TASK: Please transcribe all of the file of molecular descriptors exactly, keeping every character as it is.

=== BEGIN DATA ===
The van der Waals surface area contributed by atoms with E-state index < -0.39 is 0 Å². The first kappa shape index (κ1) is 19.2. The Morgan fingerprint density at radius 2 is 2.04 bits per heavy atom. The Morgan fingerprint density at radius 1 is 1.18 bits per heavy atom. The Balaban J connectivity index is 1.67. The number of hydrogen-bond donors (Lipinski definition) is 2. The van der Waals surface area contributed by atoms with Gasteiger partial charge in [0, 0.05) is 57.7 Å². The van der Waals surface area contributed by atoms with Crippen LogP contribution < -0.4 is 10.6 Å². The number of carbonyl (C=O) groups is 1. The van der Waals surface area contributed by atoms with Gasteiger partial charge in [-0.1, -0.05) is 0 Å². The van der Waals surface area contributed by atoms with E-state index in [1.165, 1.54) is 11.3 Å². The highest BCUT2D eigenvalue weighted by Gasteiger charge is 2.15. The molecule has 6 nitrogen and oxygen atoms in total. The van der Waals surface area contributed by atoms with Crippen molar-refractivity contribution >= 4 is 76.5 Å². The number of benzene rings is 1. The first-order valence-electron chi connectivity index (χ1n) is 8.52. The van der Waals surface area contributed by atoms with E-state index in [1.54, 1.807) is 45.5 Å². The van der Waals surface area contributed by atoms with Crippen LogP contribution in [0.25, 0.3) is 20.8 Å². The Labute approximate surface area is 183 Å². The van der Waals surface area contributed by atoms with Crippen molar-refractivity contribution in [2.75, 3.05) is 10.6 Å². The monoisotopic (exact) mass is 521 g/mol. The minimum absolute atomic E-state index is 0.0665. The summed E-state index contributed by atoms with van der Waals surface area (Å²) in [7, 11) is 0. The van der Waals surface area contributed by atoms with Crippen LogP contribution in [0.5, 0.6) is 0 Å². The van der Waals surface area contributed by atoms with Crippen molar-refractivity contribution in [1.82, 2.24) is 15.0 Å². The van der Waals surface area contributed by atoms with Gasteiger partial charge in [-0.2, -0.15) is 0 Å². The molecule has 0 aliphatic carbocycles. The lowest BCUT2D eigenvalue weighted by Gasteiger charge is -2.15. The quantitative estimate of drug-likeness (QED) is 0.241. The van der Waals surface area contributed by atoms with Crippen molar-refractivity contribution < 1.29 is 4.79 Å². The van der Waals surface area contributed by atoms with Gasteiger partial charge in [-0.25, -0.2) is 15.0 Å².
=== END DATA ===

The van der Waals surface area contributed by atoms with E-state index < -0.39 is 0 Å². The first kappa shape index (κ1) is 19.2. The Morgan fingerprint density at radius 2 is 2.04 bits per heavy atom. The Morgan fingerprint density at radius 1 is 1.18 bits per heavy atom. The Balaban J connectivity index is 1.67. The number of hydrogen-bond donors (Lipinski definition) is 2. The van der Waals surface area contributed by atoms with Gasteiger partial charge in [0, 0.05) is 57.7 Å². The van der Waals surface area contributed by atoms with Crippen LogP contribution < -0.4 is 10.6 Å². The number of carbonyl (C=O) groups is 1. The van der Waals surface area contributed by atoms with Gasteiger partial charge in [-0.1, -0.05) is 0 Å². The van der Waals surface area contributed by atoms with E-state index in [1.165, 1.54) is 11.3 Å². The highest BCUT2D eigenvalue weighted by Gasteiger charge is 2.15. The molecule has 6 nitrogen and oxygen atoms in total. The van der Waals surface area contributed by atoms with Crippen molar-refractivity contribution >= 4 is 76.5 Å². The number of benzene rings is 1. The first-order valence-electron chi connectivity index (χ1n) is 8.52. The van der Waals surface area contributed by atoms with E-state index in [1.54, 1.807) is 45.5 Å². The van der Waals surface area contributed by atoms with Crippen LogP contribution in [0.25, 0.3) is 20.8 Å². The Labute approximate surface area is 183 Å². The van der Waals surface area contributed by atoms with Crippen molar-refractivity contribution in [2.75, 3.05) is 10.6 Å². The monoisotopic (exact) mass is 521 g/mol. The minimum absolute atomic E-state index is 0.0665. The summed E-state index contributed by atoms with van der Waals surface area (Å²) in [7, 11) is 0. The van der Waals surface area contributed by atoms with Crippen LogP contribution in [0.5, 0.6) is 0 Å². The van der Waals surface area contributed by atoms with Crippen molar-refractivity contribution in [1.82, 2.24) is 15.0 Å². The van der Waals surface area contributed by atoms with Gasteiger partial charge in [-0.2, -0.15) is 0 Å². The molecule has 0 aliphatic carbocycles. The lowest BCUT2D eigenvalue weighted by Gasteiger charge is -2.15. The quantitative estimate of drug-likeness (QED) is 0.241. The van der Waals surface area contributed by atoms with Crippen molar-refractivity contribution < 1.29 is 4.79 Å². The van der Waals surface area contributed by atoms with Gasteiger partial charge in [-0.25, -0.2) is 15.0 Å².